Tag Archives: Rhinitis

Provocative study!

 Or at least as sexy as you can get for a vitamin.  Of all the vitamins out there, vitamin D has the most PROVEN benefit for allergies & asthma.  Remember the cod liver oilWhat we grew up on for Vit D!Of course you don’t….you’re not that old!

Curr Opin Allergy Clin Immunol. 2012;12(1):13-17. © 2012

The importance of vitamin D as an essential nutrient is well known, given its role in calcium and phosphate homeostasis. Over the past two decades, the influence of vitamin D on the immune system has become increasingly clear.  Recent work has elucidated that vitamin D harbors actions more akin to hormones and pro-hormones. The discovery of the vitamin D receptor (VDR) has stimulated more research into the nature of this vitamin which has, subsequently, been shown to be a steroid hormone. This steroid constitutes a component of a complex endocrine pathway termed the ‘Vitamin D endocrine system’.  Investigators have found that vitamin D plays an integral role in the induction of cell differentiation, inhibition of cell growth, immunomodulation, and regulation of other hormonal systems.  This review seeks to highlight the recent research with respect to vitamin D and its role in chronic rhinitis and chronic rhinosinusitis (CRS).  The results show higher levels of Vit D are associated with fewer problems with allergy and sinusitis.

The effects of Vitamin D

Although these results are extremely compelling, the Mulligan study suffers from a small sample size. Future work may extrapolate these data to a larger patient set, ideally through a prospective study, which would help clarify the role of vitamin D in the pathophysiology of CRS. Systemic vitamin D levels could, potentially, be added to the routine workup of patients suffering from CRS and these data could be used to help determine the disease severity and possibly even treatment. To this end, a recent Polish study evaluated the role of vitamin D in the reduction of fibroblast proliferation in vitro from nasal polyps in patients with CRS.  A statistically significant decrease in fibroblast proliferation was noted with calcitriol and tacalcitol treatment. Furthermore, increasingly higher doses induced a greater suppressive effect on fibroblast proliferation. This study is a first step towards investigating the utility of topical vitamin D analogs for the treatment of CRS.  Wow–topical Vitamin D for treatment of sinusitis?!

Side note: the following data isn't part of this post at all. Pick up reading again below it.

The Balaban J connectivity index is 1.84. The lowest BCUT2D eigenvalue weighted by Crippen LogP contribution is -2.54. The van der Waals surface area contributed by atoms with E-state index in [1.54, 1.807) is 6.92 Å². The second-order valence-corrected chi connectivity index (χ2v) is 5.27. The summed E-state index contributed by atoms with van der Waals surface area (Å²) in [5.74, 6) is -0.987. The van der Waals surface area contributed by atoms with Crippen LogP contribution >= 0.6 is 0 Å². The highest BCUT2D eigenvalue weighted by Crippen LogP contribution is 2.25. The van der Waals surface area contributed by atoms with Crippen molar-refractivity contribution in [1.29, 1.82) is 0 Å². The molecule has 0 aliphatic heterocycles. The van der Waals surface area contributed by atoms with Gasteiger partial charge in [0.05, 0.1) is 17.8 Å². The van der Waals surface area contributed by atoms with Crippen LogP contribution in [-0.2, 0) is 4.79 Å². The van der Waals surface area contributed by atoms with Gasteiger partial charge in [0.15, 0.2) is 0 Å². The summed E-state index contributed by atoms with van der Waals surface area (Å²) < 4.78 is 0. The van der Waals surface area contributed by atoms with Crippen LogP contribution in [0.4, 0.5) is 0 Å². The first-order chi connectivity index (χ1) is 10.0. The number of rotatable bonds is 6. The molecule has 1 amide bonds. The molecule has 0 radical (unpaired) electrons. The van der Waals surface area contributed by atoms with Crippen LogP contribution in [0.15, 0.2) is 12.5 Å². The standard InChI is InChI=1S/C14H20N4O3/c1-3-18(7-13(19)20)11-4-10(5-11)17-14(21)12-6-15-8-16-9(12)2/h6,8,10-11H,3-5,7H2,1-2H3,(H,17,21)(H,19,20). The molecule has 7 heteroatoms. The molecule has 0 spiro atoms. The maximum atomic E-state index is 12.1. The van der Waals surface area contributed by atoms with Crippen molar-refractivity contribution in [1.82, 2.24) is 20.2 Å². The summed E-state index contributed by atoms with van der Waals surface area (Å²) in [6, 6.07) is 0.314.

Conclusions from this work:

  • Early research suggests that vitamin D is involved in the pathophysiology of chronic rhinitis and chronic rhinosinusitis (CRS).
  • It is intriguing to consider the possibility that abnormal vitamin D blood levels – or even the local tissue concentration of vitamin D – could be a critical influencing factor in chronic rhinitis and CRS pathophysiology.
  • The concept of the unified airway “one airway, one disease” would suggest that similar associations from the asthma literature will be found with regards to allergic rhinitis, chronic rhinitis, and CRS.
  • Randomized controlled trials are needed to further evaluate vitamin D and its relationship to allergic rhinitis, chronic rhinitis, and CRS.
  • These findings may then direct researchers to pursue clinical trials aimed at evaluating vitamin D and its analogs as potential therapeutic interventions.

So…..in other words, OPEN UP! 

Now Here’s a New Medication I haven’t seen in a while

I have trouble getting patients to use ONE much less TWO nasal sprays for nasal allergy & congestion.  Now I may have a solution this year.  The buzz on the street is Meda pharmacueticals

First combination spray for the nose!

will be introducing a nasal spray product with two ingredients for patients suffering from congestion, runny nose and sneezing.  Yes, for what ails you! 

I’ll give you some tidbits from the College of Allergy/Asthma/Immunology meeting this past fall about this new medication.